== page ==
The town center neat my home has a lot to recommend it: restaurants, cafes, book stores, clothing stores, drug stores, food stores, specialty shops and more. But about 7 years ago I noticed a lot of undesirable shops moving in: namely cell phone stores. Every major carrier including Verizon, AT&T, T-Mobile, Sprint –and even some minor players– like Clear has its own storefront. Some are remarkably big. In my view, all of them are pretty useless and detract from the vibrancy of the neighborhood. I’m hoping the day will come soon when the rationale for these stores evaporates and the stores can be put to some other use.
More recently tons of banks have been setting up shop. Also pretty useless from my standpoint –do we really need more than ATMs and the occasional safe deposit box?– but apparently they are grabbing up space as a kind of interactive billboard to fight for share of wallet among an attractive demographic.
I guess I should get used to these blights on the neighborhood because it sounds like something even worse could be on its way: retail stores to sell health insurance. As implementation of the Affordable Care Act proceeds, health insurers are looking for new ways to find retail customers and to bypass brokers. And you guessed it, they’re opening up retail stores to do so. A Kaiser Health News article has more, including a report of a Blue Cross Blue Shield store in Florida, Highmark in Pennsylvania and a 16,000 square foot UnitedHealthcare store in Queens.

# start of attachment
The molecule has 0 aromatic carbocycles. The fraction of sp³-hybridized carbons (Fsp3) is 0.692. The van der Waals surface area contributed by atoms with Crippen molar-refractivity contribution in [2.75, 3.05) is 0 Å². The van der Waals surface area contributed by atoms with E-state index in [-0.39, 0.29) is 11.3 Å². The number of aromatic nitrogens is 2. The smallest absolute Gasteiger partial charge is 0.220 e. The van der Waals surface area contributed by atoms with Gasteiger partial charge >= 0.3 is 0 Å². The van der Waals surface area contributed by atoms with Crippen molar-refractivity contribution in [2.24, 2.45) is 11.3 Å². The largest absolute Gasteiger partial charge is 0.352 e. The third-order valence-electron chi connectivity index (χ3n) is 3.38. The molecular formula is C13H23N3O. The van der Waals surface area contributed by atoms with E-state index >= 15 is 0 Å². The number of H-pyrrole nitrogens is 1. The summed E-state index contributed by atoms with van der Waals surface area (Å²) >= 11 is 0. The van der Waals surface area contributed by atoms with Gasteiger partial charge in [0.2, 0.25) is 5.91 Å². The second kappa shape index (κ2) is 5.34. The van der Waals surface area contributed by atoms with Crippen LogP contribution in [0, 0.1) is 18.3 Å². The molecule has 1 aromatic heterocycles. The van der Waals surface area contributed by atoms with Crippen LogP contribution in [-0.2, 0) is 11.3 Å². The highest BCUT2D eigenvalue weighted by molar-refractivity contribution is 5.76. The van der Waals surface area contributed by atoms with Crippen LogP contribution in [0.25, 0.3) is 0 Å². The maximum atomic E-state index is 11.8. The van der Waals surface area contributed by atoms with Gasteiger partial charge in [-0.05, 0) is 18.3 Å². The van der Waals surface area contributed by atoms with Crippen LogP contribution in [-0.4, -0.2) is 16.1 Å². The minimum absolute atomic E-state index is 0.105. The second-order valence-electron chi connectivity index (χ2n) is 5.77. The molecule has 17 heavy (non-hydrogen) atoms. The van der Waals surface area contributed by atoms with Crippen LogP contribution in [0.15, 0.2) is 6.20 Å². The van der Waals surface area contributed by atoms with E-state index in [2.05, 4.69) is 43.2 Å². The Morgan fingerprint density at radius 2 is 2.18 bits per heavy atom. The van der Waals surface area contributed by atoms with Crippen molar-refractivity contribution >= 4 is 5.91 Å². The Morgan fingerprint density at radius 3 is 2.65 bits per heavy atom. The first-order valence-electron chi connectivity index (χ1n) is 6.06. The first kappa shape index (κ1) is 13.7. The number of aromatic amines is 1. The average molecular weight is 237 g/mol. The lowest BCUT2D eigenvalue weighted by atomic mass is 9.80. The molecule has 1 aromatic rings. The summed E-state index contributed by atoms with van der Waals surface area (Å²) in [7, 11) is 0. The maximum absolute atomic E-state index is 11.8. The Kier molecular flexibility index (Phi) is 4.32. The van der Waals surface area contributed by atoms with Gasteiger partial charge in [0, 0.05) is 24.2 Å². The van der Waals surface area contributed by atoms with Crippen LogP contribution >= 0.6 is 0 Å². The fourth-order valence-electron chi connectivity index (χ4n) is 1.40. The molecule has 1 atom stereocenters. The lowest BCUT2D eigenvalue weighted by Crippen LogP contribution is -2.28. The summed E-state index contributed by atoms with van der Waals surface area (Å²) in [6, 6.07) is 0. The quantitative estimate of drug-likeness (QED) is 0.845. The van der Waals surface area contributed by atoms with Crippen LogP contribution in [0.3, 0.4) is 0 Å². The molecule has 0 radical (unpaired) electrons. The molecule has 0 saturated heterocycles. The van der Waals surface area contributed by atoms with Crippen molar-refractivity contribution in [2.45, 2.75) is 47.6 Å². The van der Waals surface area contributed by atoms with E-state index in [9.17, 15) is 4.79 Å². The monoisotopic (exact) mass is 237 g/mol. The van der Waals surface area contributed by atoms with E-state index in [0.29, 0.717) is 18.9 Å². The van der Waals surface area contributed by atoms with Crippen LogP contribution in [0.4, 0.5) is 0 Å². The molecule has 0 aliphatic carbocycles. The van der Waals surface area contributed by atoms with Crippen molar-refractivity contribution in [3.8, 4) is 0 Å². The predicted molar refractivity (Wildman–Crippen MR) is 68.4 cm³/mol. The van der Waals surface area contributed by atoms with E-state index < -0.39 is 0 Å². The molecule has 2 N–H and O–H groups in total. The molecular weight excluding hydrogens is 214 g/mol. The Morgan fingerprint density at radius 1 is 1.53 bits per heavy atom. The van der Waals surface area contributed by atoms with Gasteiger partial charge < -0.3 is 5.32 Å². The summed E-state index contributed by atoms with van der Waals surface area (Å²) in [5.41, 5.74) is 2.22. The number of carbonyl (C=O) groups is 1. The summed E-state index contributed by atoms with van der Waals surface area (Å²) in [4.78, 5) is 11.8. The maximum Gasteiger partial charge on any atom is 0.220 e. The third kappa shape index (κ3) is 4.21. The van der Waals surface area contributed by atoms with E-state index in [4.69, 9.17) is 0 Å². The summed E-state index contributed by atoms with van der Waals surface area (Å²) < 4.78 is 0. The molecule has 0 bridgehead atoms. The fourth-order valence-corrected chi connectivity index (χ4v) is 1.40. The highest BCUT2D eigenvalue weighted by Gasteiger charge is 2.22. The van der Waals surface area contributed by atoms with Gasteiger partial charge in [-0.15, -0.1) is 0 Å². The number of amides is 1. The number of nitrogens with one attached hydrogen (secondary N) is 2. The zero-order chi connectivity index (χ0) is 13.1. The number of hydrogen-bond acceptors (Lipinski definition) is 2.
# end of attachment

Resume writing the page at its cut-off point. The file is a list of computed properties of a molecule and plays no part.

So as much as I’d like to see the demise of the phone stores and banks, I really don’t want to see them replaced by the Harvard Pilgrim, Tufts, Fallon, Steward and Blue Cross Blue Shield stores. But I fear that day may be near.
Is this post curmudgeonly enough for you?